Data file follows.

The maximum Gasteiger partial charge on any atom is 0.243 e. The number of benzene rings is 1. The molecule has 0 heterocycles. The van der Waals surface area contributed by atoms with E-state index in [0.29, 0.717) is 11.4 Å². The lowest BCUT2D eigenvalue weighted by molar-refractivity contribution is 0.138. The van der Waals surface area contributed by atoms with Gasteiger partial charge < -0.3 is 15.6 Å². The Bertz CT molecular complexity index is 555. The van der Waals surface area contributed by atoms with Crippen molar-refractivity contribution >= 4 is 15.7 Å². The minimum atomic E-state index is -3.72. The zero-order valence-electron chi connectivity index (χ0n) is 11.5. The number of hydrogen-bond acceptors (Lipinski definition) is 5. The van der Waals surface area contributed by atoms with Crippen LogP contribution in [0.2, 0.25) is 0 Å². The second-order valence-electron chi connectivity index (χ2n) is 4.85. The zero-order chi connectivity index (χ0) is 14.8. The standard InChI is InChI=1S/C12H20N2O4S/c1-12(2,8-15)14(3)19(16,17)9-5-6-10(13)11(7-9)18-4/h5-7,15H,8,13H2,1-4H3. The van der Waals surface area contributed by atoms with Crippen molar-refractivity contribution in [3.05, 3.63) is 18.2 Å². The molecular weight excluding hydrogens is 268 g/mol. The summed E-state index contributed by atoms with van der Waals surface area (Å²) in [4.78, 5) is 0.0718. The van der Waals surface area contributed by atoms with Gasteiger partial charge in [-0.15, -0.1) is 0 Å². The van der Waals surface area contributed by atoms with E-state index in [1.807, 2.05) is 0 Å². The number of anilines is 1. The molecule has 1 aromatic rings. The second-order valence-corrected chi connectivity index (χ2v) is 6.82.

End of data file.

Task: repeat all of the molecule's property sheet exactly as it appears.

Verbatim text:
The maximum Gasteiger partial charge on any atom is 0.243 e. The number of benzene rings is 1. The molecule has 0 heterocycles. The van der Waals surface area contributed by atoms with E-state index in [0.29, 0.717) is 11.4 Å². The lowest BCUT2D eigenvalue weighted by molar-refractivity contribution is 0.138. The van der Waals surface area contributed by atoms with Gasteiger partial charge < -0.3 is 15.6 Å². The Bertz CT molecular complexity index is 555. The van der Waals surface area contributed by atoms with Crippen molar-refractivity contribution >= 4 is 15.7 Å². The minimum atomic E-state index is -3.72. The zero-order valence-electron chi connectivity index (χ0n) is 11.5. The number of hydrogen-bond acceptors (Lipinski definition) is 5. The van der Waals surface area contributed by atoms with Crippen LogP contribution in [0.2, 0.25) is 0 Å². The second-order valence-electron chi connectivity index (χ2n) is 4.85. The zero-order chi connectivity index (χ0) is 14.8. The standard InChI is InChI=1S/C12H20N2O4S/c1-12(2,8-15)14(3)19(16,17)9-5-6-10(13)11(7-9)18-4/h5-7,15H,8,13H2,1-4H3. The van der Waals surface area contributed by atoms with Crippen molar-refractivity contribution in [3.05, 3.63) is 18.2 Å². The molecular weight excluding hydrogens is 268 g/mol. The summed E-state index contributed by atoms with van der Waals surface area (Å²) in [4.78, 5) is 0.0718. The van der Waals surface area contributed by atoms with Gasteiger partial charge in [-0.15, -0.1) is 0 Å². The van der Waals surface area contributed by atoms with E-state index in [1.807, 2.05) is 0 Å². The number of anilines is 1. The molecule has 1 aromatic rings. The second-order valence-corrected chi connectivity index (χ2v) is 6.82.